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 Editorial: Little League background checks leave data vulnerable


How would you feel about giving your neighbor all of your personal data, letting him run a background check on you, then letting him store that sensitive information in a lock box at his home or office? It would then be up to him to destroy the data after a year. Next year, you repeat the process over again, hoping last year’s data was destroyed properly.

That’s pretty much what happens when you volunteer to be a Little League coach. Although it’s all in the spirit of safeguarding children, in this age of identity theft, the loose paper trail process is opening adults up to risk. Couple that with the reliability and credibility of the background check company used, and something seemingly fail-safe, could be a crime waiting to happen.

This is not to say that the Little League board presidents who are charged with collecting this information and running the data through ChoicePoint ( are not trustworthy. But is it a task they are qualified to do?

There are several issues at hand. Even if the board president is the nicest, most trustworthy man or woman in town, maybe you don’t feel comfortable giving this person your Social Security and driver’s license numbers. Maybe the thought of this person sitting at a kitchen table with a laptop, running checks using a company who had legal run-ins (more on that later) just doesn’t sit well. Maybe you’re concerned that a burglar might just make off with the applications, either planned or unwittingly, and you’ll have no idea where your personal data will end up. You’re worried and you want to pay for a State Police/FBI check and give them your personal data instead. Guess what? You can’t.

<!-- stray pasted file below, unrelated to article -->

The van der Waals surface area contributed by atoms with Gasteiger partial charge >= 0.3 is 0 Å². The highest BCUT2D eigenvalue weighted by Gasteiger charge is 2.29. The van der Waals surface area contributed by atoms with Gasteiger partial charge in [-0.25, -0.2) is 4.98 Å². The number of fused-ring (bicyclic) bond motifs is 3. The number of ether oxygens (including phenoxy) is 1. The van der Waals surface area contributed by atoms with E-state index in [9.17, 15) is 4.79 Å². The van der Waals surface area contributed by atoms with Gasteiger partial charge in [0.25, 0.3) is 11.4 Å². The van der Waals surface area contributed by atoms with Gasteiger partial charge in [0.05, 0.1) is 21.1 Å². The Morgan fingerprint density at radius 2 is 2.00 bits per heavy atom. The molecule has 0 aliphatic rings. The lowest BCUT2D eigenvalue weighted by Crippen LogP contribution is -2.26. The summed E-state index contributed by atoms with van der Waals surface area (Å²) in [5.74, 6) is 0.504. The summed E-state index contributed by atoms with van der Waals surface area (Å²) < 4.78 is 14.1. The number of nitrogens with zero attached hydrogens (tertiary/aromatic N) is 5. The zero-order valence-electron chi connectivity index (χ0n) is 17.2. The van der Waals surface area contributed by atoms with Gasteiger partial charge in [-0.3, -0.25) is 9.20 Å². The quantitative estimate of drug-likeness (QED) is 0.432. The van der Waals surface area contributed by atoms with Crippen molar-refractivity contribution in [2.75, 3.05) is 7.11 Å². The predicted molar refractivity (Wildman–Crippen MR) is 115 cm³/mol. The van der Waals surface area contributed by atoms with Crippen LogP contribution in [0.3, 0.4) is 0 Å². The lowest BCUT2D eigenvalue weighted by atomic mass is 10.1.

Although the National Little League organization doesn’t require the local boards to use ChoicePoint, they’ve partnered with the company through 2010 to make it financially sweet. And even if a coach chooses to get a separate background check run on themselves, he or she would still have to fill out the mandated application, which requires handing over sensitive personal data to the league. There’s no way around this; you either hand over your personal information or don’t volunteer. The board president could, however, delegate the process to another person or agency, like the police department.

Don’t even try asking the National Little League if there are loopholes and gray areas; there aren’t. They don’t want to hear about ChoicePoint’s checkered past; they say the company is reputable, they’ve had no problems.

Try telling that to former North Arlington Little League Coach John Manley, also a former North Arlington cop. Manley said as an officer, he knew of incidences where the company lost data, leading to identity thefts. ChoicePoint was also under fire in 2005 for providing inaccurate and out-of-date data, and was accused of selling information to identity thieves, according to articles published in PC World and Wired magazines ( According to the Federal trace Commission (, the company was ultimately ordered to pay a total of $15 million in penalties and redress.

Background checks need to be done, and no one is disputing that. But with identity theft on the rise, and a 2004 Department of Justice Study ( ( indicating over three million Americans have been victimized, data safeguards have to be in place. National Little League freely admits that once individual boards have everyone’s personal data, it’s up to “local decision” how that information is destroyed. Is it shredded? By whom? When? There are no set rules.

North Arlington just passed an ordinance requiring State Police/FBI background checks for all sports. North Arlington Little League can opt to participate next year; the borough is even seeking grant money to offset the additional costs, which, most coaches said they’ll gladly pay to safeguard their data.

The North Arlington solution makes the most sense. Not only will data be secure, but the background checks themselves will be of a higher caliber. It’s up to the local Little Leagues to work with the National to square it away legally under the rules and guidelines. If everyone works together now, a new system can be in place before players take the field next spring.

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